Wednesday, September 23, 2009

If you are not prepared to be wrong you will never come up with anything original

Two things came together for me today. One I was reflecting on the E2.0 meetings that I attended last week and the 2nd was listening to a TED talk by Sir Ken Robinson on Education (thanks to those at weknowmore for posting this great talk).

In his talk Sir Robinson made the statement "if you are not prepared to be wrong you will never come up with anything new." As I listened to this I was struck by what I had heard last week from a group of 30+/- year olds who are working on E2.0 technologies in a large, innovative technology company. "If you are not willing to fail - you will never get anything done."

The group of 30 year olds were working to get tools like Yammer behind the firewall of this large tech company - and they were being quite successful. When I asked them what advice they had, based on their experience, for those that were just embarking on implementing E2.0 they said "you need to be willing to fail. So start small...if you are going to fail, you don't want it to be a big failure. And communicate, communicate, communicate." They could not emphasis enough the importance of making the work visible - and of explaining how it was relevant to the business and to the individual.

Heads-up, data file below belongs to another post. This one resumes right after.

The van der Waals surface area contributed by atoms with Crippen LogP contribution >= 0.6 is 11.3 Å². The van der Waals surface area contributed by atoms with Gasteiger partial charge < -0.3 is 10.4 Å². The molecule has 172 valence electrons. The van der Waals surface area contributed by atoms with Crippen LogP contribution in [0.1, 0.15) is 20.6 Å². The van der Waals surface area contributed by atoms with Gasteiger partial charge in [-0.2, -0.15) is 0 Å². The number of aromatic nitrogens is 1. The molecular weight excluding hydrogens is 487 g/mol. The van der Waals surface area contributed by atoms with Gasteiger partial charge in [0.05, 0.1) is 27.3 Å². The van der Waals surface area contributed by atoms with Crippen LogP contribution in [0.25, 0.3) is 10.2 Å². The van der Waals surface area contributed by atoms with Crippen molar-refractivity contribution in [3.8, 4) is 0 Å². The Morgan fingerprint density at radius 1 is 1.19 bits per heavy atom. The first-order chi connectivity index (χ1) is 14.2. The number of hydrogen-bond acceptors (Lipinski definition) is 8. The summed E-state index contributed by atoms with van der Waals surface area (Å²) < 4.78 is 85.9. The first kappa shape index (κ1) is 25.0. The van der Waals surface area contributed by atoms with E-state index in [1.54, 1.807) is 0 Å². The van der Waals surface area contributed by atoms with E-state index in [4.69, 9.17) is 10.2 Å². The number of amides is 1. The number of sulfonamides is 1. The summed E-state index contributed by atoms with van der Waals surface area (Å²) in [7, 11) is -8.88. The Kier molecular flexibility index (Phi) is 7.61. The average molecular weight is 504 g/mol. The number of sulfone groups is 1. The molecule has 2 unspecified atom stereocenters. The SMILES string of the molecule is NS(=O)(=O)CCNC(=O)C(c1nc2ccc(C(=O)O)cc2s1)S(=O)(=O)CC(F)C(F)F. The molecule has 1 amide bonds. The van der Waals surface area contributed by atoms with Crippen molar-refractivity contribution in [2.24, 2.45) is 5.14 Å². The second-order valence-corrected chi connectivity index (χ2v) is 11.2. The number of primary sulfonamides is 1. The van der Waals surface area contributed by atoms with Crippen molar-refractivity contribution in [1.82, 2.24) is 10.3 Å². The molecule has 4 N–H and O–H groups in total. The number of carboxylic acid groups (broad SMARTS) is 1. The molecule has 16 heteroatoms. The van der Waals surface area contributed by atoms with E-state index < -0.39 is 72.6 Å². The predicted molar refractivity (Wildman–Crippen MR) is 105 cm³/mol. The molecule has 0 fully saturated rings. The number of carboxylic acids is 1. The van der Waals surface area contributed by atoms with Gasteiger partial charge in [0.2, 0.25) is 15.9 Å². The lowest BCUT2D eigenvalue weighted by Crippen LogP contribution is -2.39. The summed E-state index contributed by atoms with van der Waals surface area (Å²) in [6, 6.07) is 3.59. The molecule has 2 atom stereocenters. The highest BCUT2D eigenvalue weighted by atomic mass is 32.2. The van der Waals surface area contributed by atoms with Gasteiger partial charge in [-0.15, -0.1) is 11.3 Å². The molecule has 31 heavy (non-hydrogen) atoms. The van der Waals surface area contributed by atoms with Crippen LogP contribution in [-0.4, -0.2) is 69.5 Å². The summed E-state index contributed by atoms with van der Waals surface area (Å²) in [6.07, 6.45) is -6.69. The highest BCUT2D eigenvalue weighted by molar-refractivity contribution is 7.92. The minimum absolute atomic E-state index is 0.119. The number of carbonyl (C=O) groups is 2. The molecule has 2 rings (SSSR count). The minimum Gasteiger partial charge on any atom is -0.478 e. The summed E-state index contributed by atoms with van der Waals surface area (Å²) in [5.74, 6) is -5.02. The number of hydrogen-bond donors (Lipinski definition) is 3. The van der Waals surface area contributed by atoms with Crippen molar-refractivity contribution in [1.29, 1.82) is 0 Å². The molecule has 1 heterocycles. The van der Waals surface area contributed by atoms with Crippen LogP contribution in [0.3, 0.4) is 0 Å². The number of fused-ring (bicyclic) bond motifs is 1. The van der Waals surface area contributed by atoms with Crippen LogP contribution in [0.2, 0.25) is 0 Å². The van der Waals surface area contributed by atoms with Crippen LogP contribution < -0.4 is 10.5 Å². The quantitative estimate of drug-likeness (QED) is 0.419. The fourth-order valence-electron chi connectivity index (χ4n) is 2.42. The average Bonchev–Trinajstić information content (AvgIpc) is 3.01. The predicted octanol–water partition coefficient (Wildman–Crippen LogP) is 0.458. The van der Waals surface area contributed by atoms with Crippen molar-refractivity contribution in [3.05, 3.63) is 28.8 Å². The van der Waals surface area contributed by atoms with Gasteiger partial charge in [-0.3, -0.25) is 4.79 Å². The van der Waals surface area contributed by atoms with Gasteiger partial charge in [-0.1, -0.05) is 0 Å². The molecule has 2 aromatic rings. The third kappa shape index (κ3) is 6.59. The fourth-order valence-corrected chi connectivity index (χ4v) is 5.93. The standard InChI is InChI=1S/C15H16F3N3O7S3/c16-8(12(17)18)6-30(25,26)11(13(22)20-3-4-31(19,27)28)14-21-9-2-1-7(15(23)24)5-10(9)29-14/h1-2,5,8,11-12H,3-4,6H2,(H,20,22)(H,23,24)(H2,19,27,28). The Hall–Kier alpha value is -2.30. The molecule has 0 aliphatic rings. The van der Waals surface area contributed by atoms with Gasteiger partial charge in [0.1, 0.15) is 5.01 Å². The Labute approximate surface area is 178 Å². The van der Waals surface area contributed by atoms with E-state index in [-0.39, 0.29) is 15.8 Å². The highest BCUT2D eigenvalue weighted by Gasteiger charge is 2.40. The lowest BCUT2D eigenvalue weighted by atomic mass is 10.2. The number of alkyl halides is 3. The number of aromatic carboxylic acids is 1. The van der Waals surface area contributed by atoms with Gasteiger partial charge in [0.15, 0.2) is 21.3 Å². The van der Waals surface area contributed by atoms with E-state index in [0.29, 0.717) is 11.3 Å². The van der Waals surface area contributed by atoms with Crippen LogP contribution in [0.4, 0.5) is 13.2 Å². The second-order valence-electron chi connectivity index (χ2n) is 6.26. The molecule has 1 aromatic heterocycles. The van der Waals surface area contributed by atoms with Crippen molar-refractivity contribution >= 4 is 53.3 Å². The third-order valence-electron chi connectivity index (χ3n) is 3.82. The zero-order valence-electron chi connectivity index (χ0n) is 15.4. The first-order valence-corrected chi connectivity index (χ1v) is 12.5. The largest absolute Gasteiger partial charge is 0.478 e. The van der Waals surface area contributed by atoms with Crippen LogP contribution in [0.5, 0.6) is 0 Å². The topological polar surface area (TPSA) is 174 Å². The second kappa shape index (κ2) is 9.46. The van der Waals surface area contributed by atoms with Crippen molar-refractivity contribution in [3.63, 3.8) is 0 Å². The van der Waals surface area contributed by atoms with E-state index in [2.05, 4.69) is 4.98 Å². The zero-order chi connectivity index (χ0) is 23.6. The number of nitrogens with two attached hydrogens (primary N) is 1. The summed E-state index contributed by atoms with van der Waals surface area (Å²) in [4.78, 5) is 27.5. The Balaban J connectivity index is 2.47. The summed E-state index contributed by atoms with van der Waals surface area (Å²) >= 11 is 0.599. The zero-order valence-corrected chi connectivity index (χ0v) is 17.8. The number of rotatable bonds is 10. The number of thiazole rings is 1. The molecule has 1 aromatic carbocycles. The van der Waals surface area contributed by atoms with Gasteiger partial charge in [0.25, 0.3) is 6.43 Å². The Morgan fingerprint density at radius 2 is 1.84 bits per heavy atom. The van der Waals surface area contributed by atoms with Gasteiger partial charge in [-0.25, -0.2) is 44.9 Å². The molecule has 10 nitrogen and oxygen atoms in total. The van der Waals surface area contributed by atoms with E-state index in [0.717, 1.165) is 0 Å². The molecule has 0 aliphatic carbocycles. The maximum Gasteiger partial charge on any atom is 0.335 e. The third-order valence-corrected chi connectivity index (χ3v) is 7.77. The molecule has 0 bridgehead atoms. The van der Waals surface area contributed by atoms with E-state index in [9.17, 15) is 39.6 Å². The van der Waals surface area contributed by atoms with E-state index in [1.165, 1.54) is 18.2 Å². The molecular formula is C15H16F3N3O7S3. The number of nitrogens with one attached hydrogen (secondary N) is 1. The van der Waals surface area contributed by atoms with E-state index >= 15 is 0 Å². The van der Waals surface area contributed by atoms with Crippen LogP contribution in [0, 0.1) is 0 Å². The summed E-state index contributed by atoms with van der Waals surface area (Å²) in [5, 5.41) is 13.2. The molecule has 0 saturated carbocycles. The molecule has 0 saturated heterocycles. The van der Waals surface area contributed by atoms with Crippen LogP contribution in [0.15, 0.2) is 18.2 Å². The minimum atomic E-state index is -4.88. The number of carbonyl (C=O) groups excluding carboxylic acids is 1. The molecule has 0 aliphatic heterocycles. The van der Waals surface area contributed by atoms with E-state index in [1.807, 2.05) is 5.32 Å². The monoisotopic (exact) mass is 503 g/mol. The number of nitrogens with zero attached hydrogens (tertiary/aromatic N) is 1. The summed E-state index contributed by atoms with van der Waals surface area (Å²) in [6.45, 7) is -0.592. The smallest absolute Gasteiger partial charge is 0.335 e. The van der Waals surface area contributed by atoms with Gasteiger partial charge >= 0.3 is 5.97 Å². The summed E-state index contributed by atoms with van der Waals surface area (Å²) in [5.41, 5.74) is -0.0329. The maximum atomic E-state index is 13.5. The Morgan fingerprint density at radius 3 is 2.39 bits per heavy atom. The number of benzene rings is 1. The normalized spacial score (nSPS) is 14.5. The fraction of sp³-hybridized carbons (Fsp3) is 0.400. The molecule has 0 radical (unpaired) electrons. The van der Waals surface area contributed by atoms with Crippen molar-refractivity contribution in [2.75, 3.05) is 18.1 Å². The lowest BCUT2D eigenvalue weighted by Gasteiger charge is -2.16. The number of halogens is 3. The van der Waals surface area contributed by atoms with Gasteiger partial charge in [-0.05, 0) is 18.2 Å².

Lesson learned....when trying something new start small but tell lots of people about it and the benefits it can have for them and the organization....

Do others have stories and lessons learned about implementation of E2.0 technologies in their organization that they would be willing to share?

Tuesday, September 22, 2009

Are we weakening our brains through Twitter

Last week I had the opportunity to spend 2 days with people from a variety of companies that are actively pursuing the use of Enterprise 2.0 technologies both internally and externally. Internally to promote knowledge sharing, increase innovation...and to retain staff (who think that this is fun and cool). Externally they are using it for marketing, accessing ideas and recruiting. In many of these companies E2.0 tools such as Blogs, Yammer, Twitter and Wikis are having a remarkable impact in all of these areas. of the comments we hear about the use of these technologies is ...yeah...this stuff is interesting...but are we weakening our brains though the use of tools like Twitter? Are we putting ourselves in a position where we are less likely to remember key facts -- or where we have such short attention spans that we can never accomplish anything significant?

In a recent post in author and English professor Dennis Baron, from the University of Illinois, talks about this phenomena and his new book "A better pencil." In the book he puts this discussion into a historical perspective.

I start with Plato's critique of writing where he says that if we depend on writing, we will lose the ability to remember things. Our memory will become weak. And he also criticizes writing because the written text is not interactive in the way spoken communication is. He also says that written words are essentially shadows of the things they represent. They're not the thing itself. Of course we remember all this because Plato wrote it down -- the ultimate irony.